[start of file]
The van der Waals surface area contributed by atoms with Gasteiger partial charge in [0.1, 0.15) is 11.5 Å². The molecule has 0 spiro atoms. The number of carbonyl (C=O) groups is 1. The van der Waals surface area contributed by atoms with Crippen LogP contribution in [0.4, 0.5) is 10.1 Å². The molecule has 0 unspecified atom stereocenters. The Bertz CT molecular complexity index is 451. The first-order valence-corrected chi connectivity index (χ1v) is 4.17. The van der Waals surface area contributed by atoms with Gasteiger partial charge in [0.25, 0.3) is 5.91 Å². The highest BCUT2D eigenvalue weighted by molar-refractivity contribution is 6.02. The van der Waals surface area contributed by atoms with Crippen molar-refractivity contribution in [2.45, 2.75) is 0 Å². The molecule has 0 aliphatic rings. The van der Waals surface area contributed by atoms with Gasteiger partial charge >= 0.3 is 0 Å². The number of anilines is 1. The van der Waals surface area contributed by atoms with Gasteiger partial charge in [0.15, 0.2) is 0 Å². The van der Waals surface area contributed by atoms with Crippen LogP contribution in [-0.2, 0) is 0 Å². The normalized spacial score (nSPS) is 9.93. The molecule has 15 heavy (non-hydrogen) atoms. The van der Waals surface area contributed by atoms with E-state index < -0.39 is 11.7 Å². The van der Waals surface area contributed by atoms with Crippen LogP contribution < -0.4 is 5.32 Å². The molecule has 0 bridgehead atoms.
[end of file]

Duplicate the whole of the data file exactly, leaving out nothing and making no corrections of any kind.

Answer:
The van der Waals surface area contributed by atoms with Gasteiger partial charge in [0.1, 0.15) is 11.5 Å². The molecule has 0 spiro atoms. The number of carbonyl (C=O) groups is 1. The van der Waals surface area contributed by atoms with Crippen LogP contribution in [0.4, 0.5) is 10.1 Å². The molecule has 0 unspecified atom stereocenters. The Bertz CT molecular complexity index is 451. The first-order valence-corrected chi connectivity index (χ1v) is 4.17. The van der Waals surface area contributed by atoms with Gasteiger partial charge in [0.25, 0.3) is 5.91 Å². The highest BCUT2D eigenvalue weighted by molar-refractivity contribution is 6.02. The van der Waals surface area contributed by atoms with Crippen molar-refractivity contribution in [2.45, 2.75) is 0 Å². The molecule has 0 aliphatic rings. The van der Waals surface area contributed by atoms with Gasteiger partial charge >= 0.3 is 0 Å². The number of anilines is 1. The van der Waals surface area contributed by atoms with Gasteiger partial charge in [0.15, 0.2) is 0 Å². The van der Waals surface area contributed by atoms with Crippen LogP contribution in [-0.2, 0) is 0 Å². The normalized spacial score (nSPS) is 9.93. The molecule has 15 heavy (non-hydrogen) atoms. The van der Waals surface area contributed by atoms with E-state index < -0.39 is 11.7 Å². The van der Waals surface area contributed by atoms with Crippen LogP contribution < -0.4 is 5.32 Å². The molecule has 0 bridgehead atoms.